HISTORY OF CRAY SUPERCOMPUTERS
Cray Inc. builds on a rich history that extends back to 1972 when Seymour Cray, the legendary "father of supercomputing," founded Cray Research. R&D and manufacturing were based in his hometown of Chippewa Falls, Wisconsin; business headquarters were in Minneapolis, Minnesota.
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The 1970s: Revolutionary Ideas
The first Cray®-1 system was installed at Los Alamos National Laboratory in 1976 and cost $8.8 million. It boasted a world-record speed of 160 million floating-point operations per second (160 megaflops) and an 8 MB (1 million word) main memory. The architecture of the Cray-1 system reflected its designer's penchant for bridging technical hurdles with revolutionary ideas. In order to increase the speed of this system, it was built with a unique "C" shape so the integrated circuits could be placed closer together. No wire in the system was more than four feet long. To handle the intense heat the computer generated, Cray developed an innovative refrigeration system using Freon.
Cray made its first international shipment in 1977, to the European Centre for Medium-Range Weather Forecasts, and within two years had opened subsidiary offices in the U.K., Germany and Japan.
The 1980s: Gigaflops and Gallium Arsenide
To concentrate his efforts on design, Seymour Cray left the CEO position in 1980 and became an independent contractor. As he worked on the follow-on to the Cray-1, another group within the company developed the first multiprocessor supercomputer, the Cray X-MP™, which was introduced in 1982. The Cray®-2 system appeared in 1985, providing a tenfold increase in performance over the Cray-1.
In 1988, Cray Research introduced the Cray Y-MP®, the world's first supercomputer to sustain over 1 gigaflops on many applications. Multiple 333 megaflops processors powered the system to a record sustained speed of 2.3 gigaflops.
Always a visionary, Seymour Cray had been exploring the use of gallium arsenide in creating a semiconductor faster than silicon. However, the costs and complexities of this material made it difficult for the company to support development of both the Cray®-3 and the Cray C90™ supercomputers. In 1989, Cray Research spun off the Cray-3 project into a separate company, Cray Computer Corporation, headed by Seymour Cray and based in Colorado Springs, Colorado. Cray Research continued its international expansion, opening subsidiaries in Australia, Canada, France, India, Italy, South Korea, Spain and Switzerland.
The 1990s: MPP and Teraflops
The 1990s brought a number of transforming events to Cray Research. The company continued its leadership in providing the most powerful supercomputers for production applications. The Cray C90 system, introduced in 1991, featured a new central processor with industry-leading sustained performance of 1 gigaflops. Using 16 of these powerful processors and 256 million words of central memory, the system boasted unrivaled total performance. The company also produced its first "mini-supercomputer," the Cray XMS™ system, followed by the Cray Y-MP EL™ series and the subsequent Cray J90™ system.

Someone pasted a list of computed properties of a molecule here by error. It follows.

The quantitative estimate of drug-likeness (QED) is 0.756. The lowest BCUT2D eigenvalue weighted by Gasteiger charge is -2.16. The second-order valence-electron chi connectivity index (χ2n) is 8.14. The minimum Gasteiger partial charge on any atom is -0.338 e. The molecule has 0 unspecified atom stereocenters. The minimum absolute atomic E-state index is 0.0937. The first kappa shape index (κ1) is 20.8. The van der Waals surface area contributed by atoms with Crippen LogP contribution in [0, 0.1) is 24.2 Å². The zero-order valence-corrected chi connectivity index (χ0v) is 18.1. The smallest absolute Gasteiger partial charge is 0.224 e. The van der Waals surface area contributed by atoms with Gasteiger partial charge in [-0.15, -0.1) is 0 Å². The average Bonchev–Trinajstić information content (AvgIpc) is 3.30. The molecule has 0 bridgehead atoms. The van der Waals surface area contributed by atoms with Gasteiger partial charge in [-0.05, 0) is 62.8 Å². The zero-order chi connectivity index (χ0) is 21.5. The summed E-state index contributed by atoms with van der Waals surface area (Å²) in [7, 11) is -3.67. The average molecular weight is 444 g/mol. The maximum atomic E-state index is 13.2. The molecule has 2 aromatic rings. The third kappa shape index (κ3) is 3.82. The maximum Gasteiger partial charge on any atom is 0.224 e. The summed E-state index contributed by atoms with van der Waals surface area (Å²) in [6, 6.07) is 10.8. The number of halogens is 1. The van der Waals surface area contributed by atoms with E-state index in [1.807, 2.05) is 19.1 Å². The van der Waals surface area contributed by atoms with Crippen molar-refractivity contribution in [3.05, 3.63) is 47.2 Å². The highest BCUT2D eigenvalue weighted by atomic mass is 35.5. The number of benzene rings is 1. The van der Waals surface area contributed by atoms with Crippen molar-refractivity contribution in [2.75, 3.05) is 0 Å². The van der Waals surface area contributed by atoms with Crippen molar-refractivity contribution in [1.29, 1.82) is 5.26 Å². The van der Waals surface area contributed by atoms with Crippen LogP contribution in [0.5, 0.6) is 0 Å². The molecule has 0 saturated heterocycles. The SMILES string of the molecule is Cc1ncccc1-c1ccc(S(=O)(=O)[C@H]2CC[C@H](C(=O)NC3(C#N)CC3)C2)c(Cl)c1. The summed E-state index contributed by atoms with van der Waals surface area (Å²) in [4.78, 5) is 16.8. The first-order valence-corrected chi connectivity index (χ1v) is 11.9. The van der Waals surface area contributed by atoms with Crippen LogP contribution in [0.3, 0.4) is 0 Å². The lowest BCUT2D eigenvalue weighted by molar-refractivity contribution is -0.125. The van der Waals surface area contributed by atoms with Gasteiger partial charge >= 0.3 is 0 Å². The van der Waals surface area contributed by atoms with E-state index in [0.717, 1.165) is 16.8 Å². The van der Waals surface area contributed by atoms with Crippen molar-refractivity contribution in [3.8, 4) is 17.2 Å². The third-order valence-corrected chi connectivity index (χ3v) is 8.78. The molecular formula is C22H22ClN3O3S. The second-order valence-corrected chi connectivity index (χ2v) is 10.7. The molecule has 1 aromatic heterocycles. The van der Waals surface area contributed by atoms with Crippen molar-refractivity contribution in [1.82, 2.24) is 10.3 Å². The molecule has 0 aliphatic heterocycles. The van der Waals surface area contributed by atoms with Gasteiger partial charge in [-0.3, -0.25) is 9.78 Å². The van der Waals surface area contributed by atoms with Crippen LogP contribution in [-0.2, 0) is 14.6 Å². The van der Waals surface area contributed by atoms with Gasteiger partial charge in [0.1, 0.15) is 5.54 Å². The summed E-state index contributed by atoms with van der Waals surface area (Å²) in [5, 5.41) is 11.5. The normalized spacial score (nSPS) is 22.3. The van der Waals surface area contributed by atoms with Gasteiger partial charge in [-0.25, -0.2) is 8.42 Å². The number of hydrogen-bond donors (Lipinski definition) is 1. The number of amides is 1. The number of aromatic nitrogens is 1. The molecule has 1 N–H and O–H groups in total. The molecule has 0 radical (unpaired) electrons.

In 1993, Cray Research offered its first massively parallel processing (MPP) system, the Cray T3D™ supercomputer, and quickly captured MPP market leadership from early MPP companies. Compared with competing MPP systems, the Cray T3D system was exceptionally robust, reliable, sharable and easy to administer.
Debuting in 1995, the successor Cray T3E™ supercomputer was the world's best-selling MPP system. And the Cray T3E-1200E system, introduced just four years after Cray broke the sustained gigaflops barrier, was the first supercomputer to sustain 1 trillion floating-point operations per second, or teraflops, on a real-world application.
In another technological landmark, the Cray T90™ became the world's first wireless supercomputer when it was unveiled in 1994. Also introduced that year, the Cray J90 series became the world's most popular supercomputer, with over 400 systems sold.
In Colorado Springs, Seymour Cray’s final endeavor, Cray Computer Corporation, closed its doors in 1995 after filing for bankruptcy. Seymour Cray died at the age of 71 from injuries suffered in an auto accident in September 1996.
1990s – 2000s: Change and Growth
Beyond major advances in supercomputing speed, the 1990s also brought business-related changes to Cray. In February 1996 Cray Research merged with Silicon Graphics, Inc. In August 1999, SGI created a separate Cray Research business unit to focus exclusively on the unique requirements of high-end supercomputing customers. Assets of this business unit were sold to Tera Computer Company, based in Seattle, Washington, in March 2000. Two years earlier, Tera had introduced the first multithreaded architecture (MTA) systems.
After Tera acquired the Cray Research division of SGI in 2000, the company was renamed Cray Inc. (Nasdaq: CRAY).
Cray continued its technological leadership with expansion into the education market. In 2008 the University of Tennessee took delivery of a Cray® XT5-HE™ supercomputer, the first petaflops system in academia. In 2009 a Cray® XT5™ system at Oak Ridge National Laboratory was named the world’s fastest supercomputer by TOP500.org.
The 2010s: Harnessing Big Data
Well into its fifth decade, Cray continues to build on its strength in high performance computing by addressing the ever-growing demands of big data analysis and storage across a spectrum of users, from scientists and government labs to financial analysts and sports teams. We fuse supercomputing, storage and data analysis technologies, enabling customers to make new discoveries, develop better products and make positive impacts on the planet.
SEYMOUR CRAY (1925-1996)
“I was one of those nerds before the name was popular,” he told a Smithsonian Institution interviewer.